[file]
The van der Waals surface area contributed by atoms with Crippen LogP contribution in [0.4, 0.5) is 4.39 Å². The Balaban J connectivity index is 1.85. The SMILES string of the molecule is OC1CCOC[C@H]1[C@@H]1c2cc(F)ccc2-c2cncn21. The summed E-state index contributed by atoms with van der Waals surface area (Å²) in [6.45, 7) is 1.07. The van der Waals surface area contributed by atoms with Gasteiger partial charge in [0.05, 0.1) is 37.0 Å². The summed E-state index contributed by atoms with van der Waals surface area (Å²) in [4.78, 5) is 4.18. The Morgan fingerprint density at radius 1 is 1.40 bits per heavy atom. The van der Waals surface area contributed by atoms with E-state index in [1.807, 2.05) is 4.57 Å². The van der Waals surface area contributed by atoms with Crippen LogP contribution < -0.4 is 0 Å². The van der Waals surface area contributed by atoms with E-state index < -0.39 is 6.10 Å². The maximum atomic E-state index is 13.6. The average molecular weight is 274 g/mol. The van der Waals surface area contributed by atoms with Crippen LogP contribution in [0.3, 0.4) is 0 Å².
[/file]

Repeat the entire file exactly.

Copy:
The van der Waals surface area contributed by atoms with Crippen LogP contribution in [0.4, 0.5) is 4.39 Å². The Balaban J connectivity index is 1.85. The SMILES string of the molecule is OC1CCOC[C@H]1[C@@H]1c2cc(F)ccc2-c2cncn21. The summed E-state index contributed by atoms with van der Waals surface area (Å²) in [6.45, 7) is 1.07. The van der Waals surface area contributed by atoms with Gasteiger partial charge in [0.05, 0.1) is 37.0 Å². The summed E-state index contributed by atoms with van der Waals surface area (Å²) in [4.78, 5) is 4.18. The Morgan fingerprint density at radius 1 is 1.40 bits per heavy atom. The van der Waals surface area contributed by atoms with E-state index in [1.807, 2.05) is 4.57 Å². The van der Waals surface area contributed by atoms with Crippen LogP contribution < -0.4 is 0 Å². The van der Waals surface area contributed by atoms with E-state index < -0.39 is 6.10 Å². The maximum atomic E-state index is 13.6. The average molecular weight is 274 g/mol. The van der Waals surface area contributed by atoms with Crippen LogP contribution in [0.3, 0.4) is 0 Å².